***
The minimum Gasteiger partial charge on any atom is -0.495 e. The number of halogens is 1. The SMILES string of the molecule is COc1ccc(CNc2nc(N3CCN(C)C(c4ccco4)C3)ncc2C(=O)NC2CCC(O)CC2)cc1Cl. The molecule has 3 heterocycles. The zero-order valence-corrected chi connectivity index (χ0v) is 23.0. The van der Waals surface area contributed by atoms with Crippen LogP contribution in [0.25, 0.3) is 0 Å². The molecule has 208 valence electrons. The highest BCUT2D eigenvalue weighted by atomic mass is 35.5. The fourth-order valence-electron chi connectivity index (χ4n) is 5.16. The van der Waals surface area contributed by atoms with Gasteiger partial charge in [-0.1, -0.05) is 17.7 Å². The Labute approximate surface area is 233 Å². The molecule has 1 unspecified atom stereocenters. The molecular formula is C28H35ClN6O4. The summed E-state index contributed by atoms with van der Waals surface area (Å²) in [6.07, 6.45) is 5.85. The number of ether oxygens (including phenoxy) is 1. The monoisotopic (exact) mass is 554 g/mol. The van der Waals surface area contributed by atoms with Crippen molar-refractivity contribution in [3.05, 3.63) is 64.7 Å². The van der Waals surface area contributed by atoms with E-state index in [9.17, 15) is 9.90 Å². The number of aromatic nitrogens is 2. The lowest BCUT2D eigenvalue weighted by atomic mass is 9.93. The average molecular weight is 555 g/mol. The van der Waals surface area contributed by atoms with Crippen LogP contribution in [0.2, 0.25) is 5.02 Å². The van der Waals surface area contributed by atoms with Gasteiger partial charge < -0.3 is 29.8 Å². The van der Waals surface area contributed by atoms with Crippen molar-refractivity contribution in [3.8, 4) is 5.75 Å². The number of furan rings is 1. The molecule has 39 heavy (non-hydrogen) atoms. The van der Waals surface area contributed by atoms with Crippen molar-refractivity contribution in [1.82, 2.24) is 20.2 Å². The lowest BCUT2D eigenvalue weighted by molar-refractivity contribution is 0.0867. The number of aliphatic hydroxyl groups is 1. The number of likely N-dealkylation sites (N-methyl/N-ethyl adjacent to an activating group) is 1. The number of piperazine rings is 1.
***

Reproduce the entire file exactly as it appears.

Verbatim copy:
The minimum Gasteiger partial charge on any atom is -0.495 e. The number of halogens is 1. The SMILES string of the molecule is COc1ccc(CNc2nc(N3CCN(C)C(c4ccco4)C3)ncc2C(=O)NC2CCC(O)CC2)cc1Cl. The molecule has 3 heterocycles. The zero-order valence-corrected chi connectivity index (χ0v) is 23.0. The van der Waals surface area contributed by atoms with Crippen LogP contribution in [0.25, 0.3) is 0 Å². The molecule has 208 valence electrons. The highest BCUT2D eigenvalue weighted by atomic mass is 35.5. The fourth-order valence-electron chi connectivity index (χ4n) is 5.16. The van der Waals surface area contributed by atoms with Gasteiger partial charge in [-0.1, -0.05) is 17.7 Å². The Labute approximate surface area is 233 Å². The molecule has 1 unspecified atom stereocenters. The molecular formula is C28H35ClN6O4. The summed E-state index contributed by atoms with van der Waals surface area (Å²) in [6.07, 6.45) is 5.85. The number of ether oxygens (including phenoxy) is 1. The monoisotopic (exact) mass is 554 g/mol. The van der Waals surface area contributed by atoms with Crippen molar-refractivity contribution in [3.05, 3.63) is 64.7 Å². The van der Waals surface area contributed by atoms with E-state index in [9.17, 15) is 9.90 Å². The number of aromatic nitrogens is 2. The lowest BCUT2D eigenvalue weighted by atomic mass is 9.93. The average molecular weight is 555 g/mol. The van der Waals surface area contributed by atoms with Crippen LogP contribution in [0.2, 0.25) is 5.02 Å². The van der Waals surface area contributed by atoms with Gasteiger partial charge < -0.3 is 29.8 Å². The van der Waals surface area contributed by atoms with Crippen molar-refractivity contribution in [3.8, 4) is 5.75 Å². The number of furan rings is 1. The molecule has 39 heavy (non-hydrogen) atoms. The van der Waals surface area contributed by atoms with Crippen molar-refractivity contribution in [1.82, 2.24) is 20.2 Å². The lowest BCUT2D eigenvalue weighted by molar-refractivity contribution is 0.0867. The number of aliphatic hydroxyl groups is 1. The number of likely N-dealkylation sites (N-methyl/N-ethyl adjacent to an activating group) is 1. The number of piperazine rings is 1.